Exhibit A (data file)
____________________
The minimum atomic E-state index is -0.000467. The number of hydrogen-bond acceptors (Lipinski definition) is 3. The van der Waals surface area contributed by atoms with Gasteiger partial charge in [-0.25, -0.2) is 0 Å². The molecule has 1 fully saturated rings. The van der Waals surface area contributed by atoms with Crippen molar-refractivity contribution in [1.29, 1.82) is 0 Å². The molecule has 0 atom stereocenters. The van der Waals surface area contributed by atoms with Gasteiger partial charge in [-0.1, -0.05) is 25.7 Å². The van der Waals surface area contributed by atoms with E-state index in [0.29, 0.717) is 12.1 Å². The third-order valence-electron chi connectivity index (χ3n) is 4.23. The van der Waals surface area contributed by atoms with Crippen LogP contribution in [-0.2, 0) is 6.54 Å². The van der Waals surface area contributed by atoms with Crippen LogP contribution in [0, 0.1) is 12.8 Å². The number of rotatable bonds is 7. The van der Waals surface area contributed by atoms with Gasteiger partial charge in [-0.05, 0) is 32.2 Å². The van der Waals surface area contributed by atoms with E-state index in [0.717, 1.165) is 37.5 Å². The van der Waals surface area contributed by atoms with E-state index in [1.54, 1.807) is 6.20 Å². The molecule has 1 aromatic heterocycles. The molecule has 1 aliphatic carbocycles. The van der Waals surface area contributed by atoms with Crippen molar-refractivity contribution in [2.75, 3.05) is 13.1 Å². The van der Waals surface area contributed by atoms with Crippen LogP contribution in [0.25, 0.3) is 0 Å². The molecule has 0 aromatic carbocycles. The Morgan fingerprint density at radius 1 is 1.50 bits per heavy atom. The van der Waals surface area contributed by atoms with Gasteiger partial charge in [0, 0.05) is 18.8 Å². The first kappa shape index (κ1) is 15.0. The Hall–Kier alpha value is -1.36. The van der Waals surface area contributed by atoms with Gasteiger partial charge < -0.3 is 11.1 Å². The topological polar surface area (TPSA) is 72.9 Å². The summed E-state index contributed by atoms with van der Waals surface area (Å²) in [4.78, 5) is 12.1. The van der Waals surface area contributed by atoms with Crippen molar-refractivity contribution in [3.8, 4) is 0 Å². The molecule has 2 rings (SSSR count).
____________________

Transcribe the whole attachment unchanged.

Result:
The minimum atomic E-state index is -0.000467. The number of hydrogen-bond acceptors (Lipinski definition) is 3. The van der Waals surface area contributed by atoms with Gasteiger partial charge in [-0.25, -0.2) is 0 Å². The molecule has 1 fully saturated rings. The van der Waals surface area contributed by atoms with Crippen molar-refractivity contribution in [1.29, 1.82) is 0 Å². The molecule has 0 atom stereocenters. The van der Waals surface area contributed by atoms with Gasteiger partial charge in [-0.1, -0.05) is 25.7 Å². The van der Waals surface area contributed by atoms with E-state index in [0.29, 0.717) is 12.1 Å². The third-order valence-electron chi connectivity index (χ3n) is 4.23. The van der Waals surface area contributed by atoms with Crippen LogP contribution in [-0.2, 0) is 6.54 Å². The van der Waals surface area contributed by atoms with Crippen LogP contribution in [0, 0.1) is 12.8 Å². The number of rotatable bonds is 7. The van der Waals surface area contributed by atoms with Gasteiger partial charge in [-0.05, 0) is 32.2 Å². The van der Waals surface area contributed by atoms with E-state index in [0.717, 1.165) is 37.5 Å². The van der Waals surface area contributed by atoms with E-state index in [1.54, 1.807) is 6.20 Å². The molecule has 1 aromatic heterocycles. The molecule has 1 aliphatic carbocycles. The van der Waals surface area contributed by atoms with Crippen molar-refractivity contribution in [2.75, 3.05) is 13.1 Å². The van der Waals surface area contributed by atoms with Crippen LogP contribution in [0.25, 0.3) is 0 Å². The molecule has 0 aromatic carbocycles. The Morgan fingerprint density at radius 1 is 1.50 bits per heavy atom. The van der Waals surface area contributed by atoms with Gasteiger partial charge in [0, 0.05) is 18.8 Å². The first kappa shape index (κ1) is 15.0. The Hall–Kier alpha value is -1.36. The van der Waals surface area contributed by atoms with Gasteiger partial charge < -0.3 is 11.1 Å². The topological polar surface area (TPSA) is 72.9 Å². The summed E-state index contributed by atoms with van der Waals surface area (Å²) in [4.78, 5) is 12.1. The van der Waals surface area contributed by atoms with Crippen molar-refractivity contribution in [3.8, 4) is 0 Å². The molecule has 2 rings (SSSR count).